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Welcome to the Fascist States of America. Special interests (and especially big business) are the ones making all the decisions, and using that information to cement their control over everybody else. Why do you think that programs like Obamacare seem designed to hurt mid-sized companies especially hard...? Why is it that  EPA regulations are selectively enforced to prevent upstarting companies from being successful...? How is it that the FDA can be so absurd that it is virtually impossible to make a profit using organic processes (which by nature should be less expensive and more stable (not to mention sustainable) than "modern" farming strategies) yet can't keep a host of toxins out of the factory farms (and don't seem to care)...? The reason that organic certification is so expensive is because of moronic regulations put on it. Oh, they look good on paper, but in actual practice it makes no sense to ship freshly harvested produce 100 miles to the nearest certified packager, then another 100 miles back so that you can sell it in a farmer's market, just so you can provide your consumers with the product that they want. There are a few groups making ground in bypassing bad regulations like this, but without doubt, Big Agriculture will shut them down too if their ideas start to catch on.

Virtually every regulatory body in the country has been co-opted by the industries they purport to regulate, and as such they do not protect American consumers. Instead they protect the very people they pretend to regulate from competition and litigation, and we call it a FREE MARKET! Ha. Ha. Ha. The irony is so rich... I'm not laughing, and we really need to fix things while we still have a country to salvage.
Jul 23, 2013 8:57AM
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Chevron is an American company from the break up of Standard oil.
Jul 23, 2013 9:32AM
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What this story doesn't tell you:

It was in Ecuador not Venezuela

The judgement against Chevron has been vacated

Chevron has been cleared of all charges

The judge in Ecuador has been indicted for taking bribes

The Colorado environmental company that wrote the report has been heavily fined for falsifying thier report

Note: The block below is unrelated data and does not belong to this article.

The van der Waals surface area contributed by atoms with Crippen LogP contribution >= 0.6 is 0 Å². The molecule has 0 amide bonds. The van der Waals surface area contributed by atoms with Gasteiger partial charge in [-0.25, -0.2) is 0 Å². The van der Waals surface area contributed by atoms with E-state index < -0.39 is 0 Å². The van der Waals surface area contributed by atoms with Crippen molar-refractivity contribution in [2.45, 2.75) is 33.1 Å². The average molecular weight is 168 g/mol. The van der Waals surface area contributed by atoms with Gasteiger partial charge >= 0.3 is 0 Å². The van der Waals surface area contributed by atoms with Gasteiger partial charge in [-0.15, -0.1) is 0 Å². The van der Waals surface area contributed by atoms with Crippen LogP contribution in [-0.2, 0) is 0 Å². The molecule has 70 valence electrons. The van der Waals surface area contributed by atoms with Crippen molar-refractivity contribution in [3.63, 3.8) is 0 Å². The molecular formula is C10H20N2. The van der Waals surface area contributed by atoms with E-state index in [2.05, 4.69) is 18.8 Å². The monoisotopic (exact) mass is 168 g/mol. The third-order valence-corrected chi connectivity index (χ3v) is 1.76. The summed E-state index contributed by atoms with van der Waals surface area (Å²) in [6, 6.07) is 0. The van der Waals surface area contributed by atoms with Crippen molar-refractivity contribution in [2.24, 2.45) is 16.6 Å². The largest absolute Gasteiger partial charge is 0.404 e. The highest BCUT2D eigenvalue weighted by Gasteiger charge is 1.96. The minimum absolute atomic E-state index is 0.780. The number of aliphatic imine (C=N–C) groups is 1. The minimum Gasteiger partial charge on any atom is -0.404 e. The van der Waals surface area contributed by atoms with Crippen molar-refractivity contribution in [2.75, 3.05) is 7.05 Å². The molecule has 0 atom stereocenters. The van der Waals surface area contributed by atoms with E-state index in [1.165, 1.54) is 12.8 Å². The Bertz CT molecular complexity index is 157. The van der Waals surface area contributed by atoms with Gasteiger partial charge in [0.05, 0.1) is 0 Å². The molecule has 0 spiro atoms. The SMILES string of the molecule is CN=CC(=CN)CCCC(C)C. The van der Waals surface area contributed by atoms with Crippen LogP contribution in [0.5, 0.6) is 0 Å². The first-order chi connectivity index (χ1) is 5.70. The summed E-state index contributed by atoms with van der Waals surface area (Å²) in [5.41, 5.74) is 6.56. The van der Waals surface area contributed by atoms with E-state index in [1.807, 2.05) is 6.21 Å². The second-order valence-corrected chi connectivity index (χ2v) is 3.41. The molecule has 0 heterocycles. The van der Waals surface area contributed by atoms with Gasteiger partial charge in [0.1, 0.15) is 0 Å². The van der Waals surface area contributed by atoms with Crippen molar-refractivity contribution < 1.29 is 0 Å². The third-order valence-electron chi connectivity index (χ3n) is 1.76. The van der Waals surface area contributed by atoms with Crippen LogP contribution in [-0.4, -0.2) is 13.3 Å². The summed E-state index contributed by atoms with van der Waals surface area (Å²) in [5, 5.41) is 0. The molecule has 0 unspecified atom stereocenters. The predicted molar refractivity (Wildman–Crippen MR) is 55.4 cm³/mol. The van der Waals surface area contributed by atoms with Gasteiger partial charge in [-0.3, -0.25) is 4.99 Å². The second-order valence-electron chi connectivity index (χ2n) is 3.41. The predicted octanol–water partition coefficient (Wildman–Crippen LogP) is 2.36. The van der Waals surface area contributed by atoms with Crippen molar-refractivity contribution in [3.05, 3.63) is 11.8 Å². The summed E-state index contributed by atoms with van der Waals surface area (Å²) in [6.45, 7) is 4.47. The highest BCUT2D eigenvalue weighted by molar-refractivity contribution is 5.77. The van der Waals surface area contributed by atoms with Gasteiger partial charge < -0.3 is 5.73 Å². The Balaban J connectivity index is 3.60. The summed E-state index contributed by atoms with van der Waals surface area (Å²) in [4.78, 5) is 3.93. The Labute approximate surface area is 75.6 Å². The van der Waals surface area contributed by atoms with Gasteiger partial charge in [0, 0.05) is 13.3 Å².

Other lawyers and judges in the US are under investigation 

Jul 23, 2013 10:20AM
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Our government has been in bed with corporations for decades; nothing new here.
Jul 23, 2013 10:35AM
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The "war on terror" has given birth to the multinational corporation's best friend.
Jul 23, 2013 10:39AM
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Here's evidence of what I've suspected - all of the government online tracking can be given to mega corporations for their own use.

Target marketing and market analysis info. Follow the money!


Jul 23, 2013 8:58AM
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Well of course Google, Microsoft and Yahoo are going to kiss their ****, what do you expect?
Jul 23, 2013 8:58AM
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In a civil case, email is no different then copies of letters in your files.
Jul 23, 2013 9:28AM
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The current battle is Privacy. The next battle will be Anonymity. Imagine how quickly the crazies will disappear when real names,  photos and RIPATs ("Registered Device IP Address Tokens") become a requirement for simply accessing the internet.

Jul 23, 2013 10:29AM
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Don't you get enough profits price gouging our economy? Go to hell Chevron and all you API a**holes.
Jul 23, 2013 10:35AM
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Wow. Never thought I'd say boycott, but add me to the email list.
Jul 23, 2013 9:28AM
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You use the Internet, email, etc., you should have no expectation of privacy. Want real privacy? Use snail mail and instruct the recipient to destroy the information after they have read it. Tampering with the mail is still a federal offense.
Jul 23, 2013 11:20AM
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The warm fuzzy feeling of living in the US today, is diminishing fast. It's amazing how people permit this to continue. This govt. is out of control and needs to be reined in and shown the door. There is nothing you say, or do, or how you spend money, and what you have in the bank, that this govt. does not have access to, and feels they have the right to do whenever they so desire as well as permit who else they may choose to do so likewise.........
Jul 23, 2013 9:36AM
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It sounds like once again someone that the people elected is bought and sold by an oil company. The only thing that seems similar is their ethics--none. Possibly the folks there should get this clown out from behind his desk as soon as possible; recall/next election? Besides he probably has a job waiting for him at Chevron that pays more.

Jul 23, 2013 9:39AM
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I guess I will be using the sweep method on their emails until gas is around $1.50. I care less about them rich bastards emails. So, In closing, Take me off the email list, its suckondees@yousuck.com.